Published: August 13th 2011August 4th 2011
30 years. It’s a long time. Days before I was born, MTV was first broadcast. Days after, IBM released the very first personal computer. Imagine a world with no computers and no music videos. It’s almost unthinkable. That’s not to say that these monumental events have added unlimited perfection to our lives, after all would the world really miss the vision of Lady Gaga humping an inflatable dolphin? Probably not. More to the point, would anybody care about Lady Gaga’s bland generic hip-hop if it wasn’t for her controversial imagery and style that make full use of both the internet and the music video? Again, I really do wonder. Nevertheless, there is no doubt that these two events created much of the world as we know it now. In between these two massive occasions, though, was something much smaller and inconsequential. I was pushed from the darkness and into life. The world of 1981 was filled with riots, in London’s Brixton, Liverpool and Leeds, there were deep threats from Libya’s leader, Colonel Gadaffi, and the Prince of Wales got married. We’ve seen seen good times and bad since then, but some strange sense of purpose seems to have bought us full
circle; once more, the Prince of Wales has married, Colonel Gadaffi still poses and major threat to the world, and the nation’s youth have taken to the streets, although perhaps fittingly for the purpose of greed and selfishness that dominates their lives in 2011, as oppose to the racial tensions and feelings of injustice 30 years ago.
Those feelings of things going full circle seem to have surrounded my own life as well. In 1981, I was fresh, pure life, everything was new and, though I wouldn’t have understood the phrase at the time, everything was exciting. Right now, new life surrounds me. Everyone is having a baby all of a sudden, and the new house and its surrounding troubles after it more or less collapsed, alongside our weekends away have given me such a flux of new experiences and places that, in short bursts around the dull everyday happenings of life in the working world, things haven’t seemed so fresh and exciting for a good many years. With new life comes a sense of change though, even in something as straightforward as a weekend in the Lake District. Two-thirds of my most regular travelling companions, Faith and John,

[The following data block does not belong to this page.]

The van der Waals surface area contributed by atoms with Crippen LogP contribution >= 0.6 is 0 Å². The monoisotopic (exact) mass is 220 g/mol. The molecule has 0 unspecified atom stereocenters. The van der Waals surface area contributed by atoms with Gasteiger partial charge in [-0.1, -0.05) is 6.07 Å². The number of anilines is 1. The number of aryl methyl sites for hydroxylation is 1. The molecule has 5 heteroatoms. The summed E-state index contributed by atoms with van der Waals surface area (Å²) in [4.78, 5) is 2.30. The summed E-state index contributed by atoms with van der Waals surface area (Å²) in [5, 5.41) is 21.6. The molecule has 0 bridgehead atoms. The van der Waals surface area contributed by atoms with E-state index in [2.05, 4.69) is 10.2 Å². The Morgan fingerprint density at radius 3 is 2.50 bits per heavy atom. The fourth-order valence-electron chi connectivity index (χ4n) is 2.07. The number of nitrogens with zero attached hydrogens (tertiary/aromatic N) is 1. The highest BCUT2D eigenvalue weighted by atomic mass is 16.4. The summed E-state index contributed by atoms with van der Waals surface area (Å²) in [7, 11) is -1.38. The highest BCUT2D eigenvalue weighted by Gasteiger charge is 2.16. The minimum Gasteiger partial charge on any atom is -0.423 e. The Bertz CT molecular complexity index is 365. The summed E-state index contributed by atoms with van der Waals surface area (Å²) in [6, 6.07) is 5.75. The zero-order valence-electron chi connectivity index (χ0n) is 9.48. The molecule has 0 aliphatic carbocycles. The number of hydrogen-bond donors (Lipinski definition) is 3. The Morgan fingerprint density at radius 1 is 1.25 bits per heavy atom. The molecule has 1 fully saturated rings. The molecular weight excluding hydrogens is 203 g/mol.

are having a baby. It is exciting news. It was exciting news when they told us back in June, while we were on our way to Edinburgh, but things were still in the early stages and we had to hold back on telling the world. If you go back and read the Edinburgh entry, you may notice some odd references and missing details. When I spoke of John breaking wind and how I told him he could have waited until we were in the lush surroundings of the Scottish capital, I meant of course that he was breaking news.
The impending life meant a change of plans for the Lake District; I had originally envisaged the ‘monkeys’ part of the song to refer to us swinging through trees. We could leave Faith on the ground while we were swinging, for want of a better phrase, but it seemed a little unfair when there was little else to do down below. One thing that thirty years has taught me is that there is always a Plan B, and in this case, Plan B probably worked out even better than Plan A, with the added bonus of keeping everyone entertained, but
that was all to come on the second day.
The morning began with birthday surprises. I rushed to open all of the presents, though when you are thirty years old and living alone the rushed opening is less to do with the excitement of the moment and much more to do with getting out of bed late and only having ten minutes to spare before you need to be on the road. If I needed any proof, the gifts from friends and family showed how well they know me; mostly it was a consolidation of gifts for the new home, alongside personalised memories of my travel experiences, coupled with shining examples of my other passions in life, music, reading and drinking. With gifts opened and packaging carelessly discarded, I headed for mom’s house, where more presents and a fried breakfast were waiting. The day was already shaping up nicely.